BY RUKMA SALUJA
Vegans eschew all things animal. Strict vegetarians, they want you to avoid anything to do with creatures of the wild, particularly, in your diet
Was the world vegetarian to begin with? Not if we subscribe to the cave dwelling origins of our ancestry. Adam and Eve ate fruit in the Garden of Eden, and so descendants of that line could claim fruit eating habits from the time they popped into the world. We, in India, are known to be vegetarian, but surveys claim we are in the region of 70 percent meat eaters. Boggles the mind, doesn’t it, when a self image is shattered? We can, however, claim to have the best, the tastiest, the most varied vegetarian preparations and also the largest number of vegetarians in the world. That’s the upside of a mighty population: we can claim large numbers in any discussion.
We are familiar with a plant-based diet versus a meat-based one, and then there comes veganism. I had to scratch my head for this one some years ago when I first encountered the term. Executive Chef, The Imperial New Delhi, Prem K. Pogakula describes it in great detail: “A vegan diet means eliminating all animal products, including those of animal origin. This means no eggs, dairy, or even honey. Outside the diet, most vegans also eliminate animal- based products in their daily lives. For example, they won’t wear leather or fur goods or use products that include any animal-derived ingredients such as gelatine, etc.”
No eggs, no honey, no milk, no yoghurt, no paneer? Horror! My Punju soul shudders. I can feel the weakness in those deprived of these high-fat, high-protein, high- calcium goodies. How can anyone choose, wilfully, to forgo such culinary delights?
These are the times we live in. Food for survival turned to indiscriminate excess. We ate when we wanted and, increasingly, more than our bodies required. We became sedentary, stopped burning the calories we had consumed and invited all sorts of unheard of medical conditions. We force- fed animals and changed their diets to make them grow bigger and faster. We became cruel. And in the process, rampantly, wantonly began to deplete the earth’s resources at an alarming rate.
Could veganism be the pushback to all this?
Veganism is being practised now more than ever before. There are those who do it for love of animals and others for health reasons. “The latter,” says Syesha Kapoor, associate director of Silver Beach Hospitality, Mumbai, “are more prominent considering everyone is now very mindful and conscious about their health. For those who do it to save animals, it certainly isn’t a fad and perhaps the start of a revolution. However, veganism as a diet could possibly be a fad.”
In India we are used to a vegetarian diet and so the vegetarians find the move towards veganism easier than non- vegetarians. Chef Pogakula says, “Orders at the hotel account for maybe 5-6 percent overall but it is slowly seeing a rise in global as well as domestic guests. Many celebrities are also adopting this particular segment of food.” Kapoor finds they have roughly about 5-7 orders a week, mostly from women.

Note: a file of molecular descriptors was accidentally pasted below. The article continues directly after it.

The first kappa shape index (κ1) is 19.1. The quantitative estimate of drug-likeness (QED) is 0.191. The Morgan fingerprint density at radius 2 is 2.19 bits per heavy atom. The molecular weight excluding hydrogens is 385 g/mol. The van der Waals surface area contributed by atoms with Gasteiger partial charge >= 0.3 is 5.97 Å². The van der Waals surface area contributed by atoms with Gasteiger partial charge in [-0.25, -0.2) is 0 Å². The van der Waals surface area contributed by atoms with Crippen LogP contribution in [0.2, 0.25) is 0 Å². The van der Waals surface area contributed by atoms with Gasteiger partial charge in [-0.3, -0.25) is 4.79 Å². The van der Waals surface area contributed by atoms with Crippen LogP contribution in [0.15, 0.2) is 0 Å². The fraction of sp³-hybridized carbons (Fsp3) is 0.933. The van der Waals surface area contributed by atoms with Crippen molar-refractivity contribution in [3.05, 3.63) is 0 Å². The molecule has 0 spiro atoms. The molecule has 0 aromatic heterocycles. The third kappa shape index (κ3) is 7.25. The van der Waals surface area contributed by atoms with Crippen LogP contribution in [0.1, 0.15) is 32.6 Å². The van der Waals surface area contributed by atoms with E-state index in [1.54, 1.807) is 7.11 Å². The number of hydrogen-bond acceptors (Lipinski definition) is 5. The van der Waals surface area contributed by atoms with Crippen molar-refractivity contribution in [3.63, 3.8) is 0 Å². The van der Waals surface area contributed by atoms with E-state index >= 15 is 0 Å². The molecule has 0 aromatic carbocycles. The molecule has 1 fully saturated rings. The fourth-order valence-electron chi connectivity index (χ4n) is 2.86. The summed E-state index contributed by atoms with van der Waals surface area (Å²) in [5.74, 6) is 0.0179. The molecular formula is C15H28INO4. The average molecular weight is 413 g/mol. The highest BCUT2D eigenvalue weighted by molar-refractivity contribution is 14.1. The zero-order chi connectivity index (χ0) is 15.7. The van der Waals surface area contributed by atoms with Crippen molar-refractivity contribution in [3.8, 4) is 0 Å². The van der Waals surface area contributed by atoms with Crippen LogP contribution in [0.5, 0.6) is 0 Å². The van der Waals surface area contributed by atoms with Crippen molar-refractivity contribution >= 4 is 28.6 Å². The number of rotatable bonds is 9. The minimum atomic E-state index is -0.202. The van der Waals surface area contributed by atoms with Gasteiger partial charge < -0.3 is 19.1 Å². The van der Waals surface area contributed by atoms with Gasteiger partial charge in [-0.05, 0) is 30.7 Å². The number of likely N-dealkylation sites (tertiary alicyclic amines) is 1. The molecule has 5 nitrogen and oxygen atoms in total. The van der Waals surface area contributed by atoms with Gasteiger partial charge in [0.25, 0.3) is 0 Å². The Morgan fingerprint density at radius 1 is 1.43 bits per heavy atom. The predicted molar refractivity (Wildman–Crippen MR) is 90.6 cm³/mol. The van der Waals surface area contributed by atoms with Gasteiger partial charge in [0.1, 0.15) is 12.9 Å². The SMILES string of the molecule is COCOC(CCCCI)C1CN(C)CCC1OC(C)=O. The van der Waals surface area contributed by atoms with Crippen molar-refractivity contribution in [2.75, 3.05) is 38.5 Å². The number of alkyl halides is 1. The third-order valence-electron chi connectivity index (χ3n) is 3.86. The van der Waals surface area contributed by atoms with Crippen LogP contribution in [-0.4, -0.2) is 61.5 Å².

Chef Pogakula suggests a close alternative to a strict vegan diet could be an Ayurvedic one, “as it caters to one’s dosha and includes satvik food which has multiple benefits and is quite close to a vegan diet. It may have some exclusions and twists in the recipes”.
While chef Pogakula accepts veganism is all about personal commitment and choosing a way of life, depending upon preference or will power, he is not entirely convinced plant-based meat is the way forward. “I am not in favour of it as these are mock meats which are not natural, as usually veganism is about one’s commitment and sacrifice of a certain mode living. What I feel is that plant-based meats are more artificially flavoured and treated which takes one away from a direct or natural way of consuming meats.”
Although Kapoor, too, is of the opinion that one can’t do away with a meat-based diet altogether, she is optimistic about the future of plant-based meats. “Certainly, although nothing can replace meat, it can be a good option for vegans or vegetarians to come close to enjoying a good bbq or a burger that resembles meat visually and comes close to the taste.”
That said, I couldn’t imagine a life without a good biryani and the discussions about the superiority of the Hyderabadi versus the Awadhi, or the many other versions that abound. I love laal maas and the heated arguments about whether it is the red chillies from Mathania or Tonk in Rajasthan that make for the authentic version. I can’t imagine a life without cheese (no discussions about lipids, please). My favourite version of paneer is the bhurji paired with parantha. Frappe or good old cold coffee, lassi, cucumber raita, curd rice, tiramisu, rasgulla…I could go on.
What do vegans discuss and get into passionate arguments about?
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